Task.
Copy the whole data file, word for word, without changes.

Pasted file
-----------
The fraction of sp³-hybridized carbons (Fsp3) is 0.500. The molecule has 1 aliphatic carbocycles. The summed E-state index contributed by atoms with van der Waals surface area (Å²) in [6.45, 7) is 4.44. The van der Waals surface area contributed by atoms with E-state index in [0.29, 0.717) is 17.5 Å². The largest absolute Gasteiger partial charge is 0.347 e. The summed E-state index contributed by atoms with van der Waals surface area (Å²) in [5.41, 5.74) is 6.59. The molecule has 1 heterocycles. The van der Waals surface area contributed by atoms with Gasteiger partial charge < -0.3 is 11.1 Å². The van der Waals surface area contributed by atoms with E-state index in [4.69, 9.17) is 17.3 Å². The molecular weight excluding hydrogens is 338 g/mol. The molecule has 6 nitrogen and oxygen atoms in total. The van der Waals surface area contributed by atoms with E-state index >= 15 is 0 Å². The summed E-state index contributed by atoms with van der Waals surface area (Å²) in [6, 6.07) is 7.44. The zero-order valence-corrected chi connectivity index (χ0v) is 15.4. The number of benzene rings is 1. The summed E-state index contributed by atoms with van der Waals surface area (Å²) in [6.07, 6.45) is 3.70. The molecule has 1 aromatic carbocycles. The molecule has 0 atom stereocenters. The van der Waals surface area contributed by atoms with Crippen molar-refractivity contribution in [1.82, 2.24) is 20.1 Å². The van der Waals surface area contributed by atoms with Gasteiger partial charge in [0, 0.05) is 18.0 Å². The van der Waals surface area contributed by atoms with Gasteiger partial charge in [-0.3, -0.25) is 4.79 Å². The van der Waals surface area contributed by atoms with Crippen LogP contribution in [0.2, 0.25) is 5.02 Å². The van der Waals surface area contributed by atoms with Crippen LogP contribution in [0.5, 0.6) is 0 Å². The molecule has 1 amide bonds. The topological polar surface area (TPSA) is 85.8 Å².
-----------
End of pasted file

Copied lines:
The fraction of sp³-hybridized carbons (Fsp3) is 0.500. The molecule has 1 aliphatic carbocycles. The summed E-state index contributed by atoms with van der Waals surface area (Å²) in [6.45, 7) is 4.44. The van der Waals surface area contributed by atoms with E-state index in [0.29, 0.717) is 17.5 Å². The largest absolute Gasteiger partial charge is 0.347 e. The summed E-state index contributed by atoms with van der Waals surface area (Å²) in [5.41, 5.74) is 6.59. The molecule has 1 heterocycles. The van der Waals surface area contributed by atoms with Gasteiger partial charge < -0.3 is 11.1 Å². The van der Waals surface area contributed by atoms with E-state index in [4.69, 9.17) is 17.3 Å². The molecular weight excluding hydrogens is 338 g/mol. The molecule has 6 nitrogen and oxygen atoms in total. The van der Waals surface area contributed by atoms with E-state index >= 15 is 0 Å². The summed E-state index contributed by atoms with van der Waals surface area (Å²) in [6, 6.07) is 7.44. The zero-order valence-corrected chi connectivity index (χ0v) is 15.4. The number of benzene rings is 1. The summed E-state index contributed by atoms with van der Waals surface area (Å²) in [6.07, 6.45) is 3.70. The molecule has 1 aromatic carbocycles. The molecule has 0 atom stereocenters. The van der Waals surface area contributed by atoms with Crippen molar-refractivity contribution in [1.82, 2.24) is 20.1 Å². The van der Waals surface area contributed by atoms with Gasteiger partial charge in [0, 0.05) is 18.0 Å². The van der Waals surface area contributed by atoms with Gasteiger partial charge in [-0.3, -0.25) is 4.79 Å². The van der Waals surface area contributed by atoms with Crippen LogP contribution in [0.2, 0.25) is 5.02 Å². The van der Waals surface area contributed by atoms with Crippen LogP contribution in [0.5, 0.6) is 0 Å². The molecule has 1 amide bonds. The topological polar surface area (TPSA) is 85.8 Å².